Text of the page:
The “glass ceiling” is a term that is used to define the way in which women ultimately reach a point in their career that they are not allowed or expected to proceed above. Naturally, the mere existence of such a “glass ceiling” portends a degree of sexism and bias with…
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It should not be misunderstood by the reader that the glass ceiling is specific to the legal realm. Instead, a more nuanced and broad understanding of the glass ceiling within the legal field does not detract from the glass ceiling as it exists for other industries and professions; rather, it merely helps to underscore the fact that glass ceiling exists within many different professions and specialties.
The gender representation within law offices around the country is recognizably skewed. Males outnumber females at a rate of nearly 10:1 in some states. This is is an interesting topic as it is indicative of a more nationwide trend and less culturally dependent and/or bound than the ways that the glass ceiling might be exhibited within other sectors of the economy (Bowling et al., 2006). Examination of such a determinant is necessary and important as it gives key insights into the broad/over-arching definitions of the glass ceiling as is evidenced through a large cross-section of our current society/government.
Yet beyond merely a lack of representation within the legal field, the more pertinant issue with regards to the research topic at hand is with regards to the upward mobility that women experience within such a field (Guyot, 2008). Even a cursory level of analysis with Linda one to suspect that since females comprise such a very small percentage of the legal field, they might necessarily be promoted and experience success much the same degree as their male counterparts (Smith & Crittenden, 2012). However, an inherent bias is indicated to exist due to the fact that even though women make up less than 10% of this industry, they are overly represented within the lower positions and number of studies have indicated they are unlikely to be promoted throughout the course of their career; as compared to their male counterparts (Hoobler & Lemmon, 2009). Furthermore, the researcher denotes the existence of a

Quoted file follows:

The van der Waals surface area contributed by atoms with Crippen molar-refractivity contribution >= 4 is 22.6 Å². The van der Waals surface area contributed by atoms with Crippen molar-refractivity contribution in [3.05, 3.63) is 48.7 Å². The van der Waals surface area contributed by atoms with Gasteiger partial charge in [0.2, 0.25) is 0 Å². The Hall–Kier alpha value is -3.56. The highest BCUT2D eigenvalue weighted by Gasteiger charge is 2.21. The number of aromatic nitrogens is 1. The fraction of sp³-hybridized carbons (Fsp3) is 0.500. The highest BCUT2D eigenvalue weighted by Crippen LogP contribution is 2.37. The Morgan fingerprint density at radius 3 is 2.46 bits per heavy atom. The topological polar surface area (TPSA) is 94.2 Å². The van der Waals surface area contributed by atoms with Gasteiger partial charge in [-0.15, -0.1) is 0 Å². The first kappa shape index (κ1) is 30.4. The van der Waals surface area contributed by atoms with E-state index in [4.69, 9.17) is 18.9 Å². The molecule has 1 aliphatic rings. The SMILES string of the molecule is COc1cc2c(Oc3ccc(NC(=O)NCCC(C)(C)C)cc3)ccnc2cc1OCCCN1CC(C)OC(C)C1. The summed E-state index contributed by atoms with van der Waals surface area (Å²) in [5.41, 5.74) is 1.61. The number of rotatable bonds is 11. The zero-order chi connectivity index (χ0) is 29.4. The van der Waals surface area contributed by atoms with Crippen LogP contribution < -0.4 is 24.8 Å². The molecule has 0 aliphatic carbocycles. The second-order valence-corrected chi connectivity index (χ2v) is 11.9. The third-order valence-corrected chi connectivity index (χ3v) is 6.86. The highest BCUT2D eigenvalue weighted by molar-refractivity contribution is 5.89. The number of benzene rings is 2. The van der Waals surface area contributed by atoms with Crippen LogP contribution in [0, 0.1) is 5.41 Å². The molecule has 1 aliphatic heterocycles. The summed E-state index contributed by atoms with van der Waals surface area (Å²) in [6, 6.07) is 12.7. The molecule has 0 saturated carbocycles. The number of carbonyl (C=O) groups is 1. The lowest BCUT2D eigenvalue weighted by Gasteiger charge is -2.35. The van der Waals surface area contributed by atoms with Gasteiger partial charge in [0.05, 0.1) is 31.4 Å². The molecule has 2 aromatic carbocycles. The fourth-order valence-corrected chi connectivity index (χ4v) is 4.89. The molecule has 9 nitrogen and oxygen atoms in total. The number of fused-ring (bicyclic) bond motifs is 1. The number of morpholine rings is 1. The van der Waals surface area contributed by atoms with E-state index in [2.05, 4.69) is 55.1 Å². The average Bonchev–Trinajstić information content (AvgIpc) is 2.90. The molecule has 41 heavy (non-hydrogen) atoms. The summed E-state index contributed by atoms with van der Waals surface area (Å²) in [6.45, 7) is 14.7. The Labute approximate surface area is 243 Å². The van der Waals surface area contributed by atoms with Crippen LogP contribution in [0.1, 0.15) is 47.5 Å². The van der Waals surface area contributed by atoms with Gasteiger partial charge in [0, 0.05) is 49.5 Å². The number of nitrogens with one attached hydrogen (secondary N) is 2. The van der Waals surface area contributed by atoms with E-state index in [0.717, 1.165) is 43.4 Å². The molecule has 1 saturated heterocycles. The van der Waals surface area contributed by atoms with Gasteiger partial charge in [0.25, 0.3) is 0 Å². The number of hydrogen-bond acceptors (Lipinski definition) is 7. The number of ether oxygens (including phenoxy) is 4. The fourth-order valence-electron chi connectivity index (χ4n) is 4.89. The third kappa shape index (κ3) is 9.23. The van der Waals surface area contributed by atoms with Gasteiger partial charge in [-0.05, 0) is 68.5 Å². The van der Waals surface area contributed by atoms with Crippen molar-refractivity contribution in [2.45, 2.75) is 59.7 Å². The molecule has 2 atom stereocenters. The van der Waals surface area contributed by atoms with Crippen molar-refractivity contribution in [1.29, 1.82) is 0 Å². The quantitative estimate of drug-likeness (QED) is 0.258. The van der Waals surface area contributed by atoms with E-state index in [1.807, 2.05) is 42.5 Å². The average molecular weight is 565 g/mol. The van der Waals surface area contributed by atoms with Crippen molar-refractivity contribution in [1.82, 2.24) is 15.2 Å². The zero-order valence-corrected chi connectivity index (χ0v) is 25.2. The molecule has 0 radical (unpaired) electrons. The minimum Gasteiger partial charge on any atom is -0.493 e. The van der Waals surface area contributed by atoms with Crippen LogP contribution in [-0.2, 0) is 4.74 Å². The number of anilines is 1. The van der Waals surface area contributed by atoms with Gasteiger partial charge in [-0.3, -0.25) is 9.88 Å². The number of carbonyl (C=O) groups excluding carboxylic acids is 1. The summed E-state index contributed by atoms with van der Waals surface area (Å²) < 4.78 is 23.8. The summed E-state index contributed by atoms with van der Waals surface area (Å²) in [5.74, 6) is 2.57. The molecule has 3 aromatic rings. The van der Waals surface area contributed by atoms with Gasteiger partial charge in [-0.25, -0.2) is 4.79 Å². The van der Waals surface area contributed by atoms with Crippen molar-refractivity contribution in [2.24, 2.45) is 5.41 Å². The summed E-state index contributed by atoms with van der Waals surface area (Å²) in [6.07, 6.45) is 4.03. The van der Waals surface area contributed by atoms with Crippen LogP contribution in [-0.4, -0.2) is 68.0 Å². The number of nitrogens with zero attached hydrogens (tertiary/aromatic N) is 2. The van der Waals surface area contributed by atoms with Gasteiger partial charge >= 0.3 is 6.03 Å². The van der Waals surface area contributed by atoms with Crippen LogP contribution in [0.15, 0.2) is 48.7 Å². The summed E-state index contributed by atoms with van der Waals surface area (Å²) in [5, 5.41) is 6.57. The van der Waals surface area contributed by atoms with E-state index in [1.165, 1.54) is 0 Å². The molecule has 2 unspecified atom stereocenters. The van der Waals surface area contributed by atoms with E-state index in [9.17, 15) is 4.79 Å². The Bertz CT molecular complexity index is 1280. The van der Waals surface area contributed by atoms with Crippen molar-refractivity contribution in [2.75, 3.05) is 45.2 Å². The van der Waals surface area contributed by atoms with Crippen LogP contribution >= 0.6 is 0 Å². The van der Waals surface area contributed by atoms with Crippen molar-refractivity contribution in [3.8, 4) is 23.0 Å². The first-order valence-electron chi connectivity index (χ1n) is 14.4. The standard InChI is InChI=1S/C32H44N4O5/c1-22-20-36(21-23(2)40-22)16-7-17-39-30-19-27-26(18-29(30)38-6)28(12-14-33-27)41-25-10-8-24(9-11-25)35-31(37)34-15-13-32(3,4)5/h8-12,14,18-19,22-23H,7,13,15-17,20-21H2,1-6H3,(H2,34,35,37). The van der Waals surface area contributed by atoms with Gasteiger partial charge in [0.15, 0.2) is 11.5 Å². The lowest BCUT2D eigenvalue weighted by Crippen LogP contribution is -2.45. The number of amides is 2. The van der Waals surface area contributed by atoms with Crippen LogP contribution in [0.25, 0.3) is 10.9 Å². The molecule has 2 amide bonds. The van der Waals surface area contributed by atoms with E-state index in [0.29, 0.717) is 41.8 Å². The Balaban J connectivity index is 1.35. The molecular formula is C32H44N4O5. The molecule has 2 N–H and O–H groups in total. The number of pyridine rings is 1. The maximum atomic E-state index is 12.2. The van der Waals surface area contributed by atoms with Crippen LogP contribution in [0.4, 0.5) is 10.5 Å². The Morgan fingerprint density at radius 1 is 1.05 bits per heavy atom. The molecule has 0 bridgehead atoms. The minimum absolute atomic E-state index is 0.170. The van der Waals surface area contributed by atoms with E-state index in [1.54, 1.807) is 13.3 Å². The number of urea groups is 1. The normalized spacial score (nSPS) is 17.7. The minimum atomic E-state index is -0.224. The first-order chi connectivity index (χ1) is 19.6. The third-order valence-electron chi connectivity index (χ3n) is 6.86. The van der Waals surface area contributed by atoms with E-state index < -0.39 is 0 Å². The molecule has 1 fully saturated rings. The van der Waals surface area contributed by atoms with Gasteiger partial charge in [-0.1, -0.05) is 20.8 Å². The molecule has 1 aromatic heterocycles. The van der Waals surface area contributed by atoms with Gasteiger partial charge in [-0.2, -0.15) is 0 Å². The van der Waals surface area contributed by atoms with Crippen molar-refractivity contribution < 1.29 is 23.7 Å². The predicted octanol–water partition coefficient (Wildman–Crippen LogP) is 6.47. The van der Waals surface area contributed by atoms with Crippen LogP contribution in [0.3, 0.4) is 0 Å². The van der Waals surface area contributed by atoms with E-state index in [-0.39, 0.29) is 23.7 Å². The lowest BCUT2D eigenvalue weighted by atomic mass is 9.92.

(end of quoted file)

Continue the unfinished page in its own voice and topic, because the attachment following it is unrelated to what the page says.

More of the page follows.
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Women faced the compulsion of pursuing careers defined by the society as feminine. There were multiple barriers placed on the path of women who sought to advance to the level of men in different career paths. The barriers emerged based on gender only (Belton& Labor Law Group, 2004).
According to Abalos et al. (2006), these reasons include but not limited to sophisticated career trajectories, for instance workforce inequality, employment patterns that are broken and part-time employment (p. 159). This paper takes a look at the career development of adult women and the possible responses towards the issues associated with development of their career.
Civil rights activists along with women’s groups have distorted government statistics in an effort to ‘raise the alarm’ regarding the disparity of career opportunities for women as compared to their male counterparts. The ‘glass ceiling’ is a flawed expression founded on distorted facts and actually did not ever exist.
According to the writer, an African American, Barrack Obama is the Chief Executive of the nation, while the one heading the State Department is Hilary Clinton, a woman. Despite these statistics, glass ceiling still exist. Hispanics, Blacks and American Indians represent around 30% of the population; but, only 3% hold management positions.
Study refers to the disparity of employment between African-American women with other Hispanic races in the United States. This study finds it ironic that in this age of technological advances and modernization, the perception of racial discrimination in the workplace still exists.
The Glass Ceiling within the Law Field The Glass Ceiling within the Law Field
The “glass ceiling” is a term that is used to define the way in which women ultimately reach a point in their career that they are not allowed or expected to proceed above.
n illustrated by the symbol ‘glass ceiling’, a see-through wall which stops women from reaching the topmost of the corporate ladder (Palmer & Simon, 2010). According to Bombuwela and Chamaru (2013), the shortage of women in higher corporate positions is associated with